~~ "'A hot shower sounds wonderful.' (Is that a little more active than 'rolls around in her mind?')" I definitely am not happy with the phrase "rolls around in her mind," but I am trying to convey more than the longing for a hot shower. It's a longing that she only allows herself to sort of vaguely explore, because it's been so long since she's enjoyed one, and because it's not so likely she'll get one soon, at least without it costing her a whole lot of pain and drama.

    ~~ "Feel free to ignore." I appreciate your constructive critique, and of course I will not ignore...THANKS!

    DAVE S -

    ~~ "It seems like you are trying very hard to find a voice here, and in doing so, you’re writing in a weird style." While I have certainly before struggled and "tried very hard" to find my voice with the result that whatever piece I was writing felt to me like synthetic garbage when I was done, I didn't feel that way with this one. Although, now that you (and others) have mentioned it, yes, finding my own particular voice and style, in as an organic way as any human can, is VERY important to me, as I am sure it is to you and everyone else here.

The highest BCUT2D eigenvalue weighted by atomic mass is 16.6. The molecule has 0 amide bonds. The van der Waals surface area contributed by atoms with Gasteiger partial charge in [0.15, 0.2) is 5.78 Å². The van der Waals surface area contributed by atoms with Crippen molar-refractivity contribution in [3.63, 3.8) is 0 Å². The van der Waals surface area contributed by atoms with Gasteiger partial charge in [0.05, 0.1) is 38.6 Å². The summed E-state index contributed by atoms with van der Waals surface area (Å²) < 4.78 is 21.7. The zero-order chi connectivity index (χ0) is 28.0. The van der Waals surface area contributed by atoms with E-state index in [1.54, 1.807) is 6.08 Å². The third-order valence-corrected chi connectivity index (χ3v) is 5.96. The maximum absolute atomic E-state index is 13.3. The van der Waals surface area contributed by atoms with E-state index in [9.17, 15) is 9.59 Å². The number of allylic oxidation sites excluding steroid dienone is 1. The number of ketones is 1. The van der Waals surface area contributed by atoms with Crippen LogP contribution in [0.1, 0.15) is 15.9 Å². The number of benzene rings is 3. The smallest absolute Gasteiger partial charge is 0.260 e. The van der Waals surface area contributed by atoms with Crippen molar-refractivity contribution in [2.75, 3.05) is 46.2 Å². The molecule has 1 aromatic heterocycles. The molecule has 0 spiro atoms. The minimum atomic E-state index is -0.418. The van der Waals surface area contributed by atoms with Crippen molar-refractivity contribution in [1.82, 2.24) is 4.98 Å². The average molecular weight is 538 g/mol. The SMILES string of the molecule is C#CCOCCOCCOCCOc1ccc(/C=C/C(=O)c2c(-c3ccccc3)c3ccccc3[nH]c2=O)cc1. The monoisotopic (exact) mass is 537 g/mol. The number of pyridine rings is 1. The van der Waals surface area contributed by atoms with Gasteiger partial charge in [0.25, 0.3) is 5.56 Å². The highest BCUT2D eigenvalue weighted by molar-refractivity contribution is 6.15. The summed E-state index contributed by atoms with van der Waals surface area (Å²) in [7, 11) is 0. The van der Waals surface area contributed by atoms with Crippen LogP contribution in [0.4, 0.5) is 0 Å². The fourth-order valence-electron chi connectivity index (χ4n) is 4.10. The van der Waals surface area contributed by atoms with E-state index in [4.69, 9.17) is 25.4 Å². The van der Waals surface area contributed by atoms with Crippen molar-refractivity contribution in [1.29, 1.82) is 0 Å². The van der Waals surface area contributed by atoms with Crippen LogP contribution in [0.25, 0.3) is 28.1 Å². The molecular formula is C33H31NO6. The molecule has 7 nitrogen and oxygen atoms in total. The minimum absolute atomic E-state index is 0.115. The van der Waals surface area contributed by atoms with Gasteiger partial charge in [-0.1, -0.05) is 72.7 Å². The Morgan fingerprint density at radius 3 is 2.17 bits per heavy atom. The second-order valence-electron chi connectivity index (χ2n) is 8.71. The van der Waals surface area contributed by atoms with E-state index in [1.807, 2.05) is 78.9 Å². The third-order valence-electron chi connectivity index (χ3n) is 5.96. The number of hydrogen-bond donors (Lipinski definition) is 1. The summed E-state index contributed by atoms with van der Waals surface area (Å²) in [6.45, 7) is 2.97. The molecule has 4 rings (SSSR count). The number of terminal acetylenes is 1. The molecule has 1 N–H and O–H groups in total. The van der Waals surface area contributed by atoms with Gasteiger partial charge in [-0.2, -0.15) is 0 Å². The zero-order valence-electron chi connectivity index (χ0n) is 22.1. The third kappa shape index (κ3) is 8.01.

~~ "The overuse of commas is not clever, it’s just plain bad writing." Again, I wasn't trying to be clever, so I am glad it's not, although, not so glad that to you it appears that's what I was after. Again, I was just trying to type out a mood - as Rain figured out, my approach was somewhat stream-of-consciousness.

    ~~ "It sounds like this story might be set in the 16th century or thereabouts, and then a Jeep Grand Cherokee and an SUV show up." Okay, the character was in an out of a dream about Anne Boleyn, but she lives, when she is awake, in a 21st century reality. Either my prose really IS, as you phrased it, "plain bad writing," or one might have to wonder about your interpretive skills or the amount of attention you actually gave the piece if that wasn't apparent to you.